11. 11. Is mmap really random? cisco@kali:~/src/seccon/ch4$ ./aslr | head -n 3 | tail -n 1 | awk -F ':' '{print $2}' | tr -d " n" | python -c "import sys; print bin(int(sys.stdin.read(),16))" 0b10110111011010110010100110100000 cisco@kali:~/src/seccon/ch4$ ./aslr | head -n 3 | tail -n 1 | awk -F ':' '{print $2}' | tr -d " n" | python -c "import sys; print bin(int(sys.stdin.read(),16))" 0b10110111011100100011100110100000 cisco@kali:~/src/seccon/ch4$ ./aslr | head -n 3 | tail -n 1 | awk -F ':' '{print $2}' | tr -d " n" | python -c "import sys; print bin(int(sys.stdin.read(),16))" 0b10110111011010010000100110100000  Mmap = 9 bits of entropy  2**9 = 512, that’s not that many tries… Can we do less  From mmap.c: “* 8 bits of randomness in 32bit mmaps” = 256 tries © 2013-2014 Cisco and/or its affiliates. All rights reserved. Cisco Confidential 11
  12. 12. Better ASLR?  PaX (integrated in GRSec) provides better ASLR  Exec-shield on RHEL provides better ASLR  Preventing repeated “exec” of programs segfaulting is important. Requires GRSec  64 bits helps a lot, but is not perfect. More entropy to play with, but same page size alignment constraints © 2013-2014 Cisco and/or its affiliates. All rights reserved. Cisco Confidential 12
  13. 13. What is happening?  Damn, where is my shellcode in memory?  Shellcode address is changing all the time Too short Shellcode Junk SC Add ress Too far Too far back © 2013-2014 Cisco and/or its affiliates. All rights reserved. Cisco Confidential 13
  14. 14. Data Execution Prevention aka X^W © 2013-2014 Cisco and/or its affiliates. All rights reserved. Cisco Confidential 14
  15. 15. Code Vs Data again  Code never needs to write itself. Why is the code segment writable?  Data never needs to execute. Why are the data segments executable?  Idea is to have 2 sets of permissions for memory: RW and RE  Data is RW, code is RE  Let’s enforce this in hardware and software © 2013-2014 Cisco and/or its affiliates. All rights reserved. Cisco Confidential 15
  16. 16. DEP Support  Support for DEP introduced in kernel 2.6.8 (2004)  Enabled by default on PAE and 64 bit  Exec-shield adds software DEP on 32 bits  Enable it in BIOS and that’s it © 2013-2014 Cisco and/or its affiliates. All rights reserved. Cisco Confidential 16
  17. 17. Is my program DEP enabled? cisco@kali:~/src/seccon/ch4$ readelf -l aslr | egrep "LOAD|STACK" LOAD 0x000000 0x08048000 0x08048000 0x00798 0x00798 R E 0x1000 LOAD 0x000798 0x08049798 0x08049798 0x00140 0x00144 RW 0x1000 GNU_STACK 0x000000 0x00000000 0x00000000 0x00000 0x00000 RW 0x4  What happens if I execute my shellcode on the stack? cisco@kali:~/src/seccon/ch4$ cc ../ch3/ch3.c -fno-stack-protector -z execstack -U_FORTIFY_SOURCE -o ch3 cisco@kali:~/src/seccon/ch4$ invoke ch3.py $ exit cisco@kali:~/src/seccon/ch4$ cc ../ch3/ch3.c -fno-stack-protector -U_FORTIFY_SOURCE -o ch3 cisco@kali:~/src/seccon/ch4$ invoke ch3.py Segmentation fault cisco@kali:~/src/seccon/ch4$ dmesg | tail -n 1 [709828.604691] ch3[30982]: segfault at bffffc8c ip bffffc8c sp bffffd00 error 15 cisco@kali:~/src/seccon/ch4$ pygmentize -g ch3.py | grep ret | head -n 1 ret_addr = 0xbffffc8c © 2013-2014 Cisco and/or its affiliates. All rights reserved. Cisco Confidential 17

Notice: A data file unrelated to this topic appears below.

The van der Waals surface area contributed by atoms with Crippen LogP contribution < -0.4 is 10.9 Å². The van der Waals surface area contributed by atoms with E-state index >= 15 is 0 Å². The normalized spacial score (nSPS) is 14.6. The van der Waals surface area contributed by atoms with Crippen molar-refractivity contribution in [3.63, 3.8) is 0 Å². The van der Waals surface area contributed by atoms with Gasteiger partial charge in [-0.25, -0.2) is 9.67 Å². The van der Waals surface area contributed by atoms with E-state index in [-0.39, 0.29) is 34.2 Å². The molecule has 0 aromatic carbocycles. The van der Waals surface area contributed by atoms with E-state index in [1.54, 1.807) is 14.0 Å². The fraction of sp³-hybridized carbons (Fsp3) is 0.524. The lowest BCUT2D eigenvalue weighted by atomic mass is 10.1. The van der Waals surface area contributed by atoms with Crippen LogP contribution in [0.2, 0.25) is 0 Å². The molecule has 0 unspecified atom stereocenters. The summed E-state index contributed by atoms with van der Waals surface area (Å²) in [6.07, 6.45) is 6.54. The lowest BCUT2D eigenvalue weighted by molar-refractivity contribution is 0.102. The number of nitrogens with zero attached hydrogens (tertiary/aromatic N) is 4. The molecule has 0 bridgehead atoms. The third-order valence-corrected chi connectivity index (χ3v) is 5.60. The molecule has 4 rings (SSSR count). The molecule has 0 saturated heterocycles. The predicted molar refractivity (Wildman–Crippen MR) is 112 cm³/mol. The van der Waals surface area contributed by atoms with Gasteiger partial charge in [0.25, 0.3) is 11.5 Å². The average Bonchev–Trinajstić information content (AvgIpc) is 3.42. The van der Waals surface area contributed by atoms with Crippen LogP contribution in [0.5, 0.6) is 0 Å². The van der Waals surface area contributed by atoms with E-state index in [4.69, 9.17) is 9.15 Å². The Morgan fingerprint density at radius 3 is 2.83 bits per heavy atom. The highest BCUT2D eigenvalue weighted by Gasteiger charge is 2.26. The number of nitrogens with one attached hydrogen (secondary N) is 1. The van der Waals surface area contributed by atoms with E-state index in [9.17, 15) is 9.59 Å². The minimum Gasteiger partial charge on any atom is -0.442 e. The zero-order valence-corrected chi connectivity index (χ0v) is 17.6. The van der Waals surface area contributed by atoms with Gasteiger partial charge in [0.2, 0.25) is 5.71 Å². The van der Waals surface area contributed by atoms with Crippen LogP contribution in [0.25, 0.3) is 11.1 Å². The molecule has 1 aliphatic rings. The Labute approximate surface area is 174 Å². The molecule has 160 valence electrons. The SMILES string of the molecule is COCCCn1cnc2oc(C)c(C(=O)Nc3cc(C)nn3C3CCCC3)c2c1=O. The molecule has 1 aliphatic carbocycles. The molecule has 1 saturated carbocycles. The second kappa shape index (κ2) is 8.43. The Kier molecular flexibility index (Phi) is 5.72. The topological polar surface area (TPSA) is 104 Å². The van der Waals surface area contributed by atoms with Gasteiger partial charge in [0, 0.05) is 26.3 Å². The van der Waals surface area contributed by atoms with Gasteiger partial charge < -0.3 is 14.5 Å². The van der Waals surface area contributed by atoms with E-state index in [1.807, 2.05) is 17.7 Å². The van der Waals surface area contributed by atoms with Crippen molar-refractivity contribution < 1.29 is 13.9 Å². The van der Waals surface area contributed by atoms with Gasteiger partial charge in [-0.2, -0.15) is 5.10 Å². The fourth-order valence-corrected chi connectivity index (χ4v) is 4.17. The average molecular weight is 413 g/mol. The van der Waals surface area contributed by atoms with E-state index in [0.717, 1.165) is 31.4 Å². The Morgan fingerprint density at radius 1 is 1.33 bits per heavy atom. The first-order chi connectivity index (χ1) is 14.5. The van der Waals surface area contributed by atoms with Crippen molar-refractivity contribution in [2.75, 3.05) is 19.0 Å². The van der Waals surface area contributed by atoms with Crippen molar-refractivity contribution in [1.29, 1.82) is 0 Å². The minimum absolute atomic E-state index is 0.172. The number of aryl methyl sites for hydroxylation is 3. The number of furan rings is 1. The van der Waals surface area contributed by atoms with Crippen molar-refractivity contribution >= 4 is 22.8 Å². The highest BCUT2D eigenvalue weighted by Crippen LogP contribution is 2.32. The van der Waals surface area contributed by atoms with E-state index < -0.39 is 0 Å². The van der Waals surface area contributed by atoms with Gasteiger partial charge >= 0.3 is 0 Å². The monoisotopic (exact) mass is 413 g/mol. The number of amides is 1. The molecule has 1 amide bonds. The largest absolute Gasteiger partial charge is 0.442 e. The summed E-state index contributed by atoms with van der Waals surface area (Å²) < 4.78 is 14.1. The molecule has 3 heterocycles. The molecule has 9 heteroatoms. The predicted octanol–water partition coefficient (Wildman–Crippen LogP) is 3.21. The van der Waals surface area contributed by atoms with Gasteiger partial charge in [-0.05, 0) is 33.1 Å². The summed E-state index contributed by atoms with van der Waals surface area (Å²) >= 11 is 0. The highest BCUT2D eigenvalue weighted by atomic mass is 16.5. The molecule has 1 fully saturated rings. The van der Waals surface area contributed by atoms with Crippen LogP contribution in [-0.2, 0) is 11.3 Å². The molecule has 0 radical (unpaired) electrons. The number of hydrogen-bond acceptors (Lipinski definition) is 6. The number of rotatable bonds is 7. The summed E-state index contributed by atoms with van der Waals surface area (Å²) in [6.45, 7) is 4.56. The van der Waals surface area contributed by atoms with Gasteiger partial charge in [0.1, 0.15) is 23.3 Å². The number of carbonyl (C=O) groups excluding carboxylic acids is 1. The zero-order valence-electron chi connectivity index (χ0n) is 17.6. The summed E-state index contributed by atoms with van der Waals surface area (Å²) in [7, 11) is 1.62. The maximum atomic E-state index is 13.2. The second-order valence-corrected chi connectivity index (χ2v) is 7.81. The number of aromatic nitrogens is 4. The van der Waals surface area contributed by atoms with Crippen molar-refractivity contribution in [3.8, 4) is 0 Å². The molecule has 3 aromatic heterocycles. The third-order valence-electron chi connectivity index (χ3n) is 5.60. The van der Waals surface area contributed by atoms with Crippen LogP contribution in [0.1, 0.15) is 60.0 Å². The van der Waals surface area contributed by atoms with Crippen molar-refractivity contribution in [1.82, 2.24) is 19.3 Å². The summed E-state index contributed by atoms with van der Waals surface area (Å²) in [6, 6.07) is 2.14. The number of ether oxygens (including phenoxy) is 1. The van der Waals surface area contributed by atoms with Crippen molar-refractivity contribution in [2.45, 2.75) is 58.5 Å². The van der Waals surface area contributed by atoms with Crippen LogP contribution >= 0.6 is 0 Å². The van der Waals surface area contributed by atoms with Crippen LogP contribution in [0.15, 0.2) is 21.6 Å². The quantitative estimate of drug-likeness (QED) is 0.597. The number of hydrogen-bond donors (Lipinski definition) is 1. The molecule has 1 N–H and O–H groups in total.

18. 18. What is happening?  When landing on your shellcode, OS checks memory permissions  No X bit set, kill execution Shellcode Junk SC Add ress X bit Set? © 2013-2014 Cisco and/or its affiliates. All rights reserved. Cisco Confidential 18
  19. 19. I love birds. Can I have a canary? © 2013-2014 Cisco and/or its affiliates. All rights reserved. Cisco Confidential 19
  20. 20. What’s a canary?  Buffer overflow takes control by overwriting SEIP  Let’s detect SEIP overwrites  What if we put some random data before SEIP and check it before returning?  That’s a canary, a small random cookie placed in local storage and checked at function return time © 2013-2014 Cisco and/or its affiliates. All rights reserved. Cisco Confidential 20
  21. 21. Where’s the canary?  Canary is protecting the top of the stack  Canary is generally 24 bits of randomness + a null byte  If mismatch on function return, exit: SEIP SEBP Canary Buf 80484b2: 8b 55 f4 mov edx,DWORD PTR [ebp-0xc] 80484b5: 65 33 15 14 00 00 00 xor edx,DWORD PTR gs:0x14 80484bc: 74 05 je 80484c3 <vuln+0x57> 80484be: e8 7d fe ff ff call 8048340 <__stack_chk_fail@plt> © 2013-2014 Cisco and/or its affiliates. All rights reserved. Cisco Confidential 21
  22. 22. A naïve example implementation cisco@kali:~/src/seccon/ch4$ pygmentize -g manual_canary.c | grep 'func' -A 18 int func(char *arg) { struct locals { char buf[0x64]; int canary; }; struct locals vars; vars.canary = 0x12345678; strcpy(vars.buf, arg); if (vars.canary != 0x12345678) { printf("BoF detected!!! Exiting...n"); exit(1); } return 0x5; } cisco@kali:~/src/seccon/ch4$ ./manual_canary $(python -c 'print "A"*128') BoF detected!!! Exiting... cisco@kali:~/src/seccon/ch4$ echo $? 1 © 2013-2014 Cisco and/or its affiliates. All rights reserved. Cisco Confidential 22